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The Initial Part of the Survival Curve: Implications for Low-Dose, Low-Dose-Rate Radiation Responses

M. M. Elkind
Radiation Research
Vol. 71, No. 1 (Jul., 1977), pp. 9-23
DOI: 10.2307/3574709
Stable URL: http://www.jstor.org/stable/3574709
Page Count: 15
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Since scans are not currently available to screen readers, please contact JSTOR User Support for access. We'll provide a PDF copy for your screen reader.
The Initial Part of the Survival Curve: Implications for Low-Dose, Low-Dose-Rate Radiation Responses
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Abstract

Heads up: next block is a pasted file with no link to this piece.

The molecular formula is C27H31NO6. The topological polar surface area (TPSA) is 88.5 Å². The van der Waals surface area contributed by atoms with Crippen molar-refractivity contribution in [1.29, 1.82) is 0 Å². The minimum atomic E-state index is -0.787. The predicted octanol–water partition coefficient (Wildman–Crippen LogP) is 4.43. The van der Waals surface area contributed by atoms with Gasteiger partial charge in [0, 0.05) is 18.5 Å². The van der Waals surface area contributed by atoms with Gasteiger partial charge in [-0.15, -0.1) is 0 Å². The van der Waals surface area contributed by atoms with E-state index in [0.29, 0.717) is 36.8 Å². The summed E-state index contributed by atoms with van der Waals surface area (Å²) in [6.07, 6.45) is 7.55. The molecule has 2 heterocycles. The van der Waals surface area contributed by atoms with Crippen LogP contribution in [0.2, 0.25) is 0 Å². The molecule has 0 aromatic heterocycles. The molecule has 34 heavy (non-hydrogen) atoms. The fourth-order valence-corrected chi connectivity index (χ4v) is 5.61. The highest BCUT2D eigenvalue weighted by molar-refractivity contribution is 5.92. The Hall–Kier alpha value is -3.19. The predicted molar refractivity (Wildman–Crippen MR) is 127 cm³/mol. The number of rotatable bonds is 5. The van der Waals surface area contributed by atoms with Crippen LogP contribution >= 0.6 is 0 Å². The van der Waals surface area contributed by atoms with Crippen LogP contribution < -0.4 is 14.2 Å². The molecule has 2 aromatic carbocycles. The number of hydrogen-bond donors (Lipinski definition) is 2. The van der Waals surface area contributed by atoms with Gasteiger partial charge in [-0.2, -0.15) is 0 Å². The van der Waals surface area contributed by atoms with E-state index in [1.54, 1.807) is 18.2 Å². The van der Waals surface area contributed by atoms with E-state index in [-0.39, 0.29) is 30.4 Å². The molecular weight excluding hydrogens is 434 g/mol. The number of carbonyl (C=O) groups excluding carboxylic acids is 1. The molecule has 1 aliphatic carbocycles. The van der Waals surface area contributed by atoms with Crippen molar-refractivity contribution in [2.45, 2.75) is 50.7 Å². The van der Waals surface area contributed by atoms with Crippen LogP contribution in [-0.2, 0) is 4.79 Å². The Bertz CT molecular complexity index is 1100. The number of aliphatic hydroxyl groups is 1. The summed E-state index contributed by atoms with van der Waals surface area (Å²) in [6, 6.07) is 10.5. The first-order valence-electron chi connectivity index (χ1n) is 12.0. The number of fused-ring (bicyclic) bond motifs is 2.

Aspects of radiation exposure that relate to epidemiological questions generally focus upon late effects due to low doses delivered at low dose rates. Among the questions of major concern, oncogenesis, mutagenesis, and teratogenesis are of primary interest, but in each case cell killing must also be considered. At the cellular level, few data exist relative to the foregoing except for cell killing but, even in the latter instance, technical difficulties impose limitations on the generalizations that may be inferred. Using cell survival as a model, several formal dose-effect relationships are discussed, particularly in reference to the low-dose region of the survival curve, and a summary of available survival data is presented. Of particular interest is the biophysics underlying so-called "single-hit" inactivation. The theory of exponential (or linear) dose-effect dependencies is presented, from which the conclusion is reached that in single-hit killing, the level of damage expressed (i.e., the inactivation constant) may be modified by postirradiation cellular processes reflecting damage repair or enhanced damage expression.

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